Tuesday, 3 July 2012

This and that.




First of all, the honeysuckle is out by the pasture gate. The flower is exquisite, the word is one of my favourite words and the scent (if you come up the pasture early in the morning when the dew is still on the plant) meets you long before you get to the gate. The farmer says it has been there as long as he can remember. It does beg the question why does honeysuckle do so badly in my front garden, about fifty yards further down the lane? Still, at least I can enjoy this one.

Next to tell you that yesterday they came to shear the sheep. Not a moment too soon as most of the Swaledale ewes had already lost at least two thirds of their fleece, which lies about field in woolly clumps. Judging by the sultriness of the weather today I should say they are jolly pleased they were shorn yesterday. Wool prices have got a little better but are still too low for the job of shearing them to pay. While they were in for shearing they were all drenched and also had a pedicure. Pedicures are essential for sheep. They so easily get foot problems. If you see a sheep kneeling down to eat then you will know that its feet are sore and it can't bend its head to eat without being in pain from the weight on its front feet.

Lastly, at long last the vegetable garden has started to spring into life. The broad beans and the peas are in flower, the beetroot is looking as though it will live after all, the strawberries are swelling, runner beans are still under glass to protect them from the strong winds we have been having but they are growing apace, and the gooseberries are almost ready so must get the jam sugar ready for making gooseberry jam. I wonder if I could make gooseberry chutney - anyone got any ideas? I shall now go and search the internet for just such a recipe.

Enjoy your day.

15 comments:

angryparsnip said...

I love when you write about what is happening daily on the farm.
I am so envious of your garden. It looks wonderful.

If I lived in the city I could have one but out here in the country I can't have one unless it is in a wire cage.
The small tiny garden my daughter and I put in my side yard is destroyed. The pack rats have invaded and eaten everything even my favorite cactus.
I have put three sets of different lights (pack rats come out at night and don't like the light) that are on all night but they get in anyways.
What started out as such a fun project is not so much fun. I can't keep them out. So the garden gets dismantled this month. No use watering dirt. Bummer.

Do you pick up the wool that is in the fields or do the animals use it for the nests ?

cheers, parsnip

Tanya @ Lovely Greens said...

I adore Honeysuckle! I read somewhere recently that they're easy to propagate and have been thinking of trying it out. Have you done it before yourself?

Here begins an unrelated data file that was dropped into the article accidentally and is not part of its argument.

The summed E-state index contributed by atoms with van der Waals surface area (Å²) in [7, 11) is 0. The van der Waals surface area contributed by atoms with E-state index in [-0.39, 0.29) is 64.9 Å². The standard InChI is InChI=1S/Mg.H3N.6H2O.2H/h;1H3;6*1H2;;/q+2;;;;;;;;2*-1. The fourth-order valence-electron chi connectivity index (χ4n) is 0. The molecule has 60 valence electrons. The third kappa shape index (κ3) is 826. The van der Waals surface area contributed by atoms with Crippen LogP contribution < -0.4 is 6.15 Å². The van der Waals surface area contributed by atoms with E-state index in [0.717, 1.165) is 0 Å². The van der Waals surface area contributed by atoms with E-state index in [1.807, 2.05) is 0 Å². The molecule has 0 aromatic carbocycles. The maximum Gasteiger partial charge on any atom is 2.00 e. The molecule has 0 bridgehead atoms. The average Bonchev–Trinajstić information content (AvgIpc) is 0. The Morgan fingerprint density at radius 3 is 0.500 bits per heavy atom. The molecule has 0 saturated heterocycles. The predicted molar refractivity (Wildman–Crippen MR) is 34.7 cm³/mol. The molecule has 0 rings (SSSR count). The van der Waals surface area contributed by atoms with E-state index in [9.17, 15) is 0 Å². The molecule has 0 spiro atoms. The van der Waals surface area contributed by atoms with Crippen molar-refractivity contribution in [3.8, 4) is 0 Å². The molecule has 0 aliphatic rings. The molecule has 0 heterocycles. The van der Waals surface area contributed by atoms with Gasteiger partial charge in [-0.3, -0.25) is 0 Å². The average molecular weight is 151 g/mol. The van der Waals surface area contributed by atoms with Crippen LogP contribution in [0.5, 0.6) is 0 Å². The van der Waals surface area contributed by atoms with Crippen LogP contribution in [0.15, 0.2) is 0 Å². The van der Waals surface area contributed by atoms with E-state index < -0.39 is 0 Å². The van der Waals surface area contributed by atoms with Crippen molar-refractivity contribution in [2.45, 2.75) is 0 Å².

It's absolutely sodden here and I haven't been out to the allotment in nearly a week. I'm glad to hear that someone else's garden is doing well though :)

Joanne said...

Everything is lovely; honesuckle, sheep and garden. I can't believe the way the garden looks.

Dartford Warbler said...

There are lots of wild honeysuckle plants in the hedgerows here. I love the scent on a warm summer`s night but so far we have had cold, wet summer`s nights for weeks!

I hope the shorn sheep huddle together to keep warm tonight if the rain returns.

Your garden looks so lush and green after the rain.

Dartford Warbler said...

There are lots of wild honeysuckle plants in the hedgerows here. I love the scent on a warm summer`s night but so far we have had cold, wet summer`s nights for weeks!

I hope the shorn sheep huddle together to keep warm tonight if the rain returns.

Your garden looks so lush and green after the rain.

Heather said...

I'm sure the sheep will feel like skipping about after losing their wool and having a pedicure.
It sounds as if summer has arrived in Yorkshire even if the weather disagrees. Your veg plot looks wonderful. My broad beans have been disappointing - the wind bashed them about so but we had a few pickings. I'm amazed at the way the sweet peas and honeysuckle have stood up to the awful conditions. Even though my tomatoes are in the greenhouse I can't help thinking I might be making vast quantities of green tomato chutney this year!

Angie said...

Really enjoyed the post ...never knew that about sheeps feet ...good luck with the chutney ...I think a spicey one would work well with the sweetnesss.

Eryl said...

Your vegetable garden looks fantastic, and I love honeysuckle. Will pay more attention to the sheep around here with regards their feet.

Reader Wil said...

From Australia I am answering all the comments. What you told about thge sheep and the need of pedicures is interesting. I always enjoy reading about your life on the farm.
Thank you so much for your thoughtful comment!

Dave King said...

I do so agree with you about the honeysuckle - word and smell - although ours is almost over now. Always a sad moment for me.

Gerry Snape said...

i love it that you love that word! another of mine is loveinamist...it says it all I think and of course the beauty of these two innocent flowers goes without saying!

The Weaver of Grass said...

If anyone in the UK is interested in spinning, I would be happy to collect all those bits of wool out of the field and post them on. Sometimes I wish I had a spinning wheel.

In answer to Tanya - I have struck honeysuckle cuttings in the past but have never tried with this huge 'wild' one - I might try now you have suggested it.

Thanks for the comments.

Midlife Jobhunter said...

I'm one of the few I know who love gooseberry jam. We used to steal the berries from a woman's yard when I was real young. I think it helped develop my taste for tart rather than sweet.

Your garden is beautiful. Truly.

Golden West said...

What a fine vegetable garden you have growing there, Pat!

ArcticFox said...

I've got allotment envy!

this looks interesting